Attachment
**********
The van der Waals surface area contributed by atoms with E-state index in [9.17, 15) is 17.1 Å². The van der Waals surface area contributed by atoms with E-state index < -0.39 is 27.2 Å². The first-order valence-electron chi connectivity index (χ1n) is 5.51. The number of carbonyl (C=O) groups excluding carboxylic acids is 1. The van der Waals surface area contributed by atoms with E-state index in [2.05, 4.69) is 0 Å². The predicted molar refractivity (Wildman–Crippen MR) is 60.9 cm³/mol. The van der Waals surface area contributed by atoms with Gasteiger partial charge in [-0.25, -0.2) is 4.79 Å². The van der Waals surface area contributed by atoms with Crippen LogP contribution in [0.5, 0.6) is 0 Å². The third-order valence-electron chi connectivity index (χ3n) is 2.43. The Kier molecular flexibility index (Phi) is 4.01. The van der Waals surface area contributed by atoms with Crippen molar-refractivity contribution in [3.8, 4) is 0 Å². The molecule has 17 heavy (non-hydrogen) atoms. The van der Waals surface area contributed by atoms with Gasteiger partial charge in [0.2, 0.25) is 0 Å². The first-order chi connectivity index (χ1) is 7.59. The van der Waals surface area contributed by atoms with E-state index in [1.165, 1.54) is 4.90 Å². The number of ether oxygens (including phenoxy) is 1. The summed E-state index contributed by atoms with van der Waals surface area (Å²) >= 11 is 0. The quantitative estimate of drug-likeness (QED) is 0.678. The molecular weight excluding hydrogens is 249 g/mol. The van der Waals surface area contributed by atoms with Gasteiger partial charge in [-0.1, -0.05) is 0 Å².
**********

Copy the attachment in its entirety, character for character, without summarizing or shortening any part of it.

The van der Waals surface area contributed by atoms with E-state index in [9.17, 15) is 17.1 Å². The van der Waals surface area contributed by atoms with E-state index < -0.39 is 27.2 Å². The first-order valence-electron chi connectivity index (χ1n) is 5.51. The number of carbonyl (C=O) groups excluding carboxylic acids is 1. The van der Waals surface area contributed by atoms with E-state index in [2.05, 4.69) is 0 Å². The predicted molar refractivity (Wildman–Crippen MR) is 60.9 cm³/mol. The van der Waals surface area contributed by atoms with Gasteiger partial charge in [-0.25, -0.2) is 4.79 Å². The van der Waals surface area contributed by atoms with Crippen LogP contribution in [0.5, 0.6) is 0 Å². The third-order valence-electron chi connectivity index (χ3n) is 2.43. The Kier molecular flexibility index (Phi) is 4.01. The van der Waals surface area contributed by atoms with Crippen molar-refractivity contribution in [3.8, 4) is 0 Å². The molecule has 17 heavy (non-hydrogen) atoms. The van der Waals surface area contributed by atoms with Gasteiger partial charge in [0.2, 0.25) is 0 Å². The first-order chi connectivity index (χ1) is 7.59. The van der Waals surface area contributed by atoms with E-state index in [1.165, 1.54) is 4.90 Å². The number of ether oxygens (including phenoxy) is 1. The summed E-state index contributed by atoms with van der Waals surface area (Å²) >= 11 is 0. The quantitative estimate of drug-likeness (QED) is 0.678. The molecular weight excluding hydrogens is 249 g/mol. The van der Waals surface area contributed by atoms with Gasteiger partial charge in [-0.1, -0.05) is 0 Å².